I did 300+ miles yesterday, so if the battery is not fully charged now, there is definately something wrong!

Thanks for the step-by-step suggestions, Anchorman - much appreciated. I used to work in electronic and electrical engineering (hence the fluke) but not really done anything with cars, so I reckon I should be able to follow your suggestions.

I'll post back the findings :thumbsup:

One last thing - where did you get the Toyota Spec for current drain from? I may need to quote that back at them!

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Voltage Readings:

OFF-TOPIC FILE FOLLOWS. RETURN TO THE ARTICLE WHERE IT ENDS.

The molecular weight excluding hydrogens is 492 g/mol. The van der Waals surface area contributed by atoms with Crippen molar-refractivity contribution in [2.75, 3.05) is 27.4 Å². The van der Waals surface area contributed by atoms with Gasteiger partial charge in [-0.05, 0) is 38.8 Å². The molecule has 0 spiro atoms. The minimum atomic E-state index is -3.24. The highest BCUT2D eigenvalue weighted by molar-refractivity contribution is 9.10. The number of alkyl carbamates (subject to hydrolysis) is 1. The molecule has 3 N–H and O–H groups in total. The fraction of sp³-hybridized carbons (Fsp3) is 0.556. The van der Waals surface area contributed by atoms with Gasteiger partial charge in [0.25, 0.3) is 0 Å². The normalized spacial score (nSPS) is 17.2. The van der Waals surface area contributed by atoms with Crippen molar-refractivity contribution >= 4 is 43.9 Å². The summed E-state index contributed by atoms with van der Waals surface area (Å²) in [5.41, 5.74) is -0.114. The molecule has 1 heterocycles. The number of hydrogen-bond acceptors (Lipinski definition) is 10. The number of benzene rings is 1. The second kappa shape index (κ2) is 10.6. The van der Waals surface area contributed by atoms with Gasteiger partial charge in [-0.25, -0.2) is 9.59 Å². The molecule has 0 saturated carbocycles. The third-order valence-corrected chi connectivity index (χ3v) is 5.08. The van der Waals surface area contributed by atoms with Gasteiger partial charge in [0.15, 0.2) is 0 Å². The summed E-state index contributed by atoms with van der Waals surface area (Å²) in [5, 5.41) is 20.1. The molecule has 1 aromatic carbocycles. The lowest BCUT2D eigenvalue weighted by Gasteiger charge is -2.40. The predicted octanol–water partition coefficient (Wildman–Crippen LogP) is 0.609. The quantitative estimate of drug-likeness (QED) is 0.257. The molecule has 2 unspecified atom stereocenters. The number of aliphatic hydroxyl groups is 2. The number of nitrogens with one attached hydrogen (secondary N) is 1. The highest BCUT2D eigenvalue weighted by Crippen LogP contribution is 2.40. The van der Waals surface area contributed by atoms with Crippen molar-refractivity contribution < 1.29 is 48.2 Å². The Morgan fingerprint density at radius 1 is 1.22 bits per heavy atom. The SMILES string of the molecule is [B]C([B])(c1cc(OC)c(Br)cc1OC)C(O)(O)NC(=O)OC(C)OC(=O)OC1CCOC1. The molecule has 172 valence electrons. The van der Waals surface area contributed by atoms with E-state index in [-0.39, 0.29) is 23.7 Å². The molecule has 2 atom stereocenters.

Initial Battery Voltage: 12.47V (Car unused today, driven 300+ miles yesterday)

Putting some load on (fan, HRW, radio, lights) WITHOUT starting engine: Battery Voltage dropped with each load as expected, going down to about 11.70V

Battery dropped to minimum of 9.96V while starting car, and raised to 14.36V when idling

Adding load while car was idling cause voltage to dip and then come back up to around 14.3V - presumably as alternator kicks in more.

Voltage differential between battery Earth teminal and battery lid - highest differential I could obtain was 1mV - so that looks very healthy.

I will do the current tests at the weekend :)

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That is OK for terminal voltage but the real test comes with some heavier discharge stuff. pm me with your email address hoovie and I will send you the pdf file.

Regards